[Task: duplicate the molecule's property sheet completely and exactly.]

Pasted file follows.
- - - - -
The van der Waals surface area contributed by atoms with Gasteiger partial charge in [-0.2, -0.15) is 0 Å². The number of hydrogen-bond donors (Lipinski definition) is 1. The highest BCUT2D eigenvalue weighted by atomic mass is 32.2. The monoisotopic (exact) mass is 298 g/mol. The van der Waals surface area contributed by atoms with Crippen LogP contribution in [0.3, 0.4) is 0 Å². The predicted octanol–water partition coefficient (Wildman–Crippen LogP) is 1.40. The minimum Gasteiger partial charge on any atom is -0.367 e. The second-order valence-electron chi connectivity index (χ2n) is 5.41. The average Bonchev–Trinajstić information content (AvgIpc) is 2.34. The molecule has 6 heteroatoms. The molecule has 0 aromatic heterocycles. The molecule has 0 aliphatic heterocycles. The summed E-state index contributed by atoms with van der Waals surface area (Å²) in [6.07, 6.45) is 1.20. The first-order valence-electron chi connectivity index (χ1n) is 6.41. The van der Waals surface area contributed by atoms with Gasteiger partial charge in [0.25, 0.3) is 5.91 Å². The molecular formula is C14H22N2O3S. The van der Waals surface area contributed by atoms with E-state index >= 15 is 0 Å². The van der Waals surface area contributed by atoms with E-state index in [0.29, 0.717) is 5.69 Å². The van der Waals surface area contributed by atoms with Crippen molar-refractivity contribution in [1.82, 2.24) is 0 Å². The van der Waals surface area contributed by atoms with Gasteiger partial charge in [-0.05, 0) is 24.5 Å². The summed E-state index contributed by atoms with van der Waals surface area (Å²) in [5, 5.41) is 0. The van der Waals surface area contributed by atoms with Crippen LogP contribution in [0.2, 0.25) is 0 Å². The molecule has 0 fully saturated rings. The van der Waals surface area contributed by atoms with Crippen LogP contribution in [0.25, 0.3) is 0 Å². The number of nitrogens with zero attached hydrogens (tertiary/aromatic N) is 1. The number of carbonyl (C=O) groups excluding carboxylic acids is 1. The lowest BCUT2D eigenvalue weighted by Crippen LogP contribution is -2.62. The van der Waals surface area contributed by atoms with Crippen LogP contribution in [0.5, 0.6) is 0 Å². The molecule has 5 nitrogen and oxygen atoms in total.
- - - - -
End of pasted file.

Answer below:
The van der Waals surface area contributed by atoms with Gasteiger partial charge in [-0.2, -0.15) is 0 Å². The number of hydrogen-bond donors (Lipinski definition) is 1. The highest BCUT2D eigenvalue weighted by atomic mass is 32.2. The monoisotopic (exact) mass is 298 g/mol. The van der Waals surface area contributed by atoms with Crippen LogP contribution in [0.3, 0.4) is 0 Å². The predicted octanol–water partition coefficient (Wildman–Crippen LogP) is 1.40. The minimum Gasteiger partial charge on any atom is -0.367 e. The second-order valence-electron chi connectivity index (χ2n) is 5.41. The average Bonchev–Trinajstić information content (AvgIpc) is 2.34. The molecule has 6 heteroatoms. The molecule has 0 aromatic heterocycles. The molecule has 0 aliphatic heterocycles. The summed E-state index contributed by atoms with van der Waals surface area (Å²) in [6.07, 6.45) is 1.20. The first-order valence-electron chi connectivity index (χ1n) is 6.41. The van der Waals surface area contributed by atoms with Gasteiger partial charge in [0.25, 0.3) is 5.91 Å². The molecular formula is C14H22N2O3S. The van der Waals surface area contributed by atoms with E-state index >= 15 is 0 Å². The van der Waals surface area contributed by atoms with E-state index in [0.29, 0.717) is 5.69 Å². The van der Waals surface area contributed by atoms with Crippen molar-refractivity contribution in [1.82, 2.24) is 0 Å². The van der Waals surface area contributed by atoms with Gasteiger partial charge in [-0.05, 0) is 24.5 Å². The summed E-state index contributed by atoms with van der Waals surface area (Å²) in [5, 5.41) is 0. The van der Waals surface area contributed by atoms with Crippen LogP contribution in [0.2, 0.25) is 0 Å². The molecule has 0 fully saturated rings. The van der Waals surface area contributed by atoms with Crippen LogP contribution in [0.25, 0.3) is 0 Å². The number of nitrogens with zero attached hydrogens (tertiary/aromatic N) is 1. The number of carbonyl (C=O) groups excluding carboxylic acids is 1. The lowest BCUT2D eigenvalue weighted by Crippen LogP contribution is -2.62. The van der Waals surface area contributed by atoms with Crippen LogP contribution in [0.5, 0.6) is 0 Å². The molecule has 5 nitrogen and oxygen atoms in total.